By Dr Selwyn R. Cudjoe
June 09, 2020
“To be ignorant of what occurred before you were born is to remain always a child. For what is the worth of human life, unless it is woven into the life of our ancestors by the records of history.”
On Friday, May 23, 1958, Lionel Seukeran, MP for Naparima (DLP) and grandfather of Faris Al-Rawi, AG, offered the following motion to the Legislative Council: “Whereas the Chief Minister [Eric Williams] is reported to have made an unwarranted and derogatory attack on the Indian community at a public meeting at Woodford Square, following the Federal elections, whereas his utterances on that occasion have aroused the indignation and caused grave concern among all sections of law-abiding people, and have contributed greatly to the embarrassment of people of East Indian descent…
Be it resolved that this Council express its complete confidence in that section of Her Majesty’s subjects of East Indian descent and in their ability to continue to work for the social, economic and political advancement of Trinidad and Tobago.”
The scene around the Council that morning was electric: “The Chamber was packed to capacity long before the scheduled 10 a.m. starting time. Outside on Knox Street and in the University [of Woodford Square] itself large groups of people for whom there was no room gathered to discuss the situation” (PNM Weekly, June 2, 1958).
Deep earnestness was engraved upon Williams’s stern countenance as he responded to the “alleged reports of statements” he was “supposed to have made.” He denied he made “an unwarranted and derogatory attack on the Indian community.” He continued:
“My whole philosophy is based on racial integration, racial harmony and on the policy that where there is division on political issues, that division must be totally divorced from all consideration of race….I personally, Sir, am quite accustomed to the distortion of what we [his party] say. We cannot accept any responsibility for this distortion, but I would like to say on my behalf that it would be a matter of great regret—considerable regret—if anything I said is to be distorted by the enemies of this Government. I have always upheld and defended the rights of the Indian community.”
Williams drew his political inspiration from the struggles of the black and brown peoples of the colonial world. He was influenced particularly by Rabindranath Tagore, Mahatma Gandhi, and Jawaharlal Nehru, the father of India’s independence.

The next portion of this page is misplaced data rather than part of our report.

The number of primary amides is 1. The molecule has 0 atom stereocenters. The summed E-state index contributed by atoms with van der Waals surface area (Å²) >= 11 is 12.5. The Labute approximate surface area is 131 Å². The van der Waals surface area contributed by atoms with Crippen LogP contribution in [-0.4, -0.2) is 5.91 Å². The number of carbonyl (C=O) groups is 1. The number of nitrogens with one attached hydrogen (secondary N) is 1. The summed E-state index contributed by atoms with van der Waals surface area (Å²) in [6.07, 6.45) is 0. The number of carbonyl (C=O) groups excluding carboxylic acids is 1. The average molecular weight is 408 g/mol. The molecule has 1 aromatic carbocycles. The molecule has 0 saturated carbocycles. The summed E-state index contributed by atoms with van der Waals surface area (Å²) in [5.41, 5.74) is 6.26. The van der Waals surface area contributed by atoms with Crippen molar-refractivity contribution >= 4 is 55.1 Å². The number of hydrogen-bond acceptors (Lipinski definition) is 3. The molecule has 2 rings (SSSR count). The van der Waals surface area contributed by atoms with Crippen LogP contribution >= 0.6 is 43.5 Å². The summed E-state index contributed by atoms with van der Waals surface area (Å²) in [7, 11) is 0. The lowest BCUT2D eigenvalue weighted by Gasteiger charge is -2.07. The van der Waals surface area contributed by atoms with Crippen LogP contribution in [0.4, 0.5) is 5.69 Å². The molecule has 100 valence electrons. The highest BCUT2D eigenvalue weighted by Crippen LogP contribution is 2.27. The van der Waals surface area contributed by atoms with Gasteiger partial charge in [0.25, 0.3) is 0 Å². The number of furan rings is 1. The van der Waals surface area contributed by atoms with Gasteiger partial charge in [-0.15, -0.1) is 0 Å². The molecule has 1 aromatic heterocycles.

Williams admired Tagore’s deep appreciation of literature and the arts “as sources for the understanding and appraisal of historical development.” He subscribed to Tagore’s conviction: “In a literary work the author’s purest being reveals itself unconsciously. This is why I go to poetry and drama for evidence” (Of Myself).
Tagore must have inspired the title of Williams’s autobiography Inward Hunger, which Williams took from three lines of Dante’s Inferno where Ulysses says: “[I] could conquer the inward hunger that I had/ To master earth’s experience, and to attain/ Knowledge of man’s mind, both good and bad.”
In October 1959 Williams reminded a Queen’s Hall audience that Gandhi was “one of the most gifted human beings who ever lived” and suggested that “Gandhi’s relations with the Indians and the Africans in South Africa should form a chapter of his history which should not only be of interest but of profit to all of us at this particular time.” Gandhi’s description of South African blacks as “savages” and “uncivilised” may have taken the gloss off Williams’s injunction.
Williams felt closer to Nehru politically than he did to Gandhi who played down the importance of academic learning and attempted to spiritualise poverty. Nehru was determined to reduce poverty through scientific methods. Daurius Figueira notes that Williams insisted that “his worldview, his policies, his actions were in keeping with those of Pundit Nehru.”
No Indian leader in T&T has spoken as generously and as persuasively of the influence of Indian leaders on his work as a scholar and political leader as Williams has.
This is why Williams was aghast when Seukeran moved to censure him in the Legislative Council. Tubal Uriah “Buzz” Butler, MP, saw the ruse and asked that the motion be “honorably withdrawn… because of the very bold and courageous statement by the Chief Minister in the name of national unity and continued co-operation among the races as represented in the Council, and because he wanted them to desist from starting what was bound to be a solid foundation for distrust and even heat between the two major racial units in the country.”
Butler was not a sophist. He understood that the distortion of Williams’s statement about “a hostile and recalcitrant minority” could lay (and has laid) the foundation for great distrust between the races from 1958. It has been reinforced at important moments in our history. Both Basdeo Panday and Kamla Persad-Bissessar have used the phrase to describe their group during their ascendance to the national leadership of the country.
While Patrick Manning was prime minister, he set up a “Race Committee” that allowed people/antagonists of different races and religions to discuss their differences in a controlled setting. Persad-Bissessar got rid of the committee and Keith Rowley never re-instated it. Such a committee should be re-established and expanded to allow citizens to talk about their differences. Dialogue and discourse are essential in a plural society especially after George Floyd’s murder.
Proverbs 15 says: “A soft answer turneth away wrath: but grievous words stir up anger./ The tongue of the wise useth knowledge aright: but the mouth of fools poureth out foolishness.”
Indians, Africans and other groups have to live in this country. It would be foolish if we knowingly allowed lies, of the most heinous type, to divide us.